-> Sometimes complicated operations are required.
Extraction of dental units
This is probably one of the dental techniques best known by all: After administering a small dose of local anesthetic, first of all the gum is gently separated from the bad tooth. Then the tooth is loosened from the bone compartment and removed. Depending on each case, the socket in the bone closes by bleeding or a tampon impregnated with an ointment is placed into the socket.
Surgical tooth removement
This is usually done for “wisdom teeth” mal-positioned and/or covered with a thin layer of bone which prevents them from emerging.
Incision of abcesses
The typical swelling – frequently comes from an infected tooth: the inflammation of the alveolar nerve or the structures around the tooth can provoke an infection with pus which, due to being close to brain and neck tissues, can have very serious consequences and even be a vital risk. Therefore, a swelling should never be taken easily. Whenever a swelling is formed in the region of the skull, this has to be opened and pus drained. Naturally, the factor causing the infection should also be eliminated – which could include the extraction of the corresponding dental unit.
The anatomy of the apex can sometimes cause a root canal treatment to fail (see also Preservative Dentistry). The root canal often ends up in a delta-shape – which is practically impossible to clean. The apical resection basically consists of eliminating this part of the root canal. First a route is found to the tooth and the apex is located. Then the bone tissue covering it is removed and the apex shortened by 1 to 2 mm. This enables the critical apex zones to be eliminated and the probabilities of success of a root canal treatment to be increased. Should this be necessary, the bone defects can be filled with a material that stimulates regeneration (e.g. Bio-Oss®).
Apical resection is the last resort we have when trying to preserve a dental unit after having performed a root canal treatment. Apart from extraction, there are no other alternatives.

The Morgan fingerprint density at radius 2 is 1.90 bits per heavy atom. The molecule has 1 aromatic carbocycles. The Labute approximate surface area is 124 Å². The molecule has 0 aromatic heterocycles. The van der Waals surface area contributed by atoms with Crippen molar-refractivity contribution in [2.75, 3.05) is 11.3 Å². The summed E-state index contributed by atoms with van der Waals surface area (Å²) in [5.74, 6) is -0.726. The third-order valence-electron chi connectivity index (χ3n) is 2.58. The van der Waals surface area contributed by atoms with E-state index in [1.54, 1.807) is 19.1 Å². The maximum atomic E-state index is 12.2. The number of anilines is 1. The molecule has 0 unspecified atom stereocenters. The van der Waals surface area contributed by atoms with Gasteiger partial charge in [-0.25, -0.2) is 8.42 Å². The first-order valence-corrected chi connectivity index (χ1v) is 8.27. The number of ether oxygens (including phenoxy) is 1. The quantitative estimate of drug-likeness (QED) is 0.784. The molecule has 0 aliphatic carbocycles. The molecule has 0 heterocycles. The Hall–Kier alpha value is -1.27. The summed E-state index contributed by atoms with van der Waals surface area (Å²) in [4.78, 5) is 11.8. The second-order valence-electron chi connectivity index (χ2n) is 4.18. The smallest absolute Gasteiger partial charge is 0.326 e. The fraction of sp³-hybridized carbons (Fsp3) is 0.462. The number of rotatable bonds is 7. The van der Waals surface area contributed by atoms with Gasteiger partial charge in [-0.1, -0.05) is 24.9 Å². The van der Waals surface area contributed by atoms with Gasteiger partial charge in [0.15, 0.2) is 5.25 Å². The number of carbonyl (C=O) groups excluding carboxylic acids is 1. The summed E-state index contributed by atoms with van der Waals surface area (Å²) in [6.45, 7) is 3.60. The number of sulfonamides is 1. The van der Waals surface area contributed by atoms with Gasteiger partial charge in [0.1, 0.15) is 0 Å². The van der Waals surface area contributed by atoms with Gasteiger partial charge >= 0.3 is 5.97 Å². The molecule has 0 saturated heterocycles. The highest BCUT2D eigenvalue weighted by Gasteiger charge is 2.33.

Surgical periodontal treatment
Carrying out a root-scaling (see also Preservatve Dentistry) could possibly not be enough in advanced cases of periodontal disease. Calcified bacterial layers on the root surface have caused deepening pockets with inflammation. The substances segregated by the inflamed cells not only attack the bacteria but also the bone and the structures supporting the tooth. It is therefore necessary to eliminate the bacterial pockets by surgical means such as flap-operation.
By making an incision in the gum, the affected areas of the root are opened. Then a root-scaling is done, afterwards a root planing. The tissues are then closed by special sutures.
In case of need, the bone defects can be filled in with a special material to stimulate regeneration (e.g. Bio-Oss®). To cover exposed roots, especially of front teeth, a connective-tissue graft can be inserted.
Tissue build-up is mainly applied to bone. When there is not enough bone, a reconstruction is done within the framework of periodontal therapy and implants. To achieve this, a graft is used from other areas of the mouth cavity or materials for augmentation(e.g. Bio-Oss®), normally covered by membranes(e.g. Gore-Tex). Defects of the jaw-ridge in the front area can also be reconstructed by using soft tissue grafts, obtaining satisfactory esthetic results.
As all these treatments are complex and very special, we would gladly give you more information you might need here in the clinic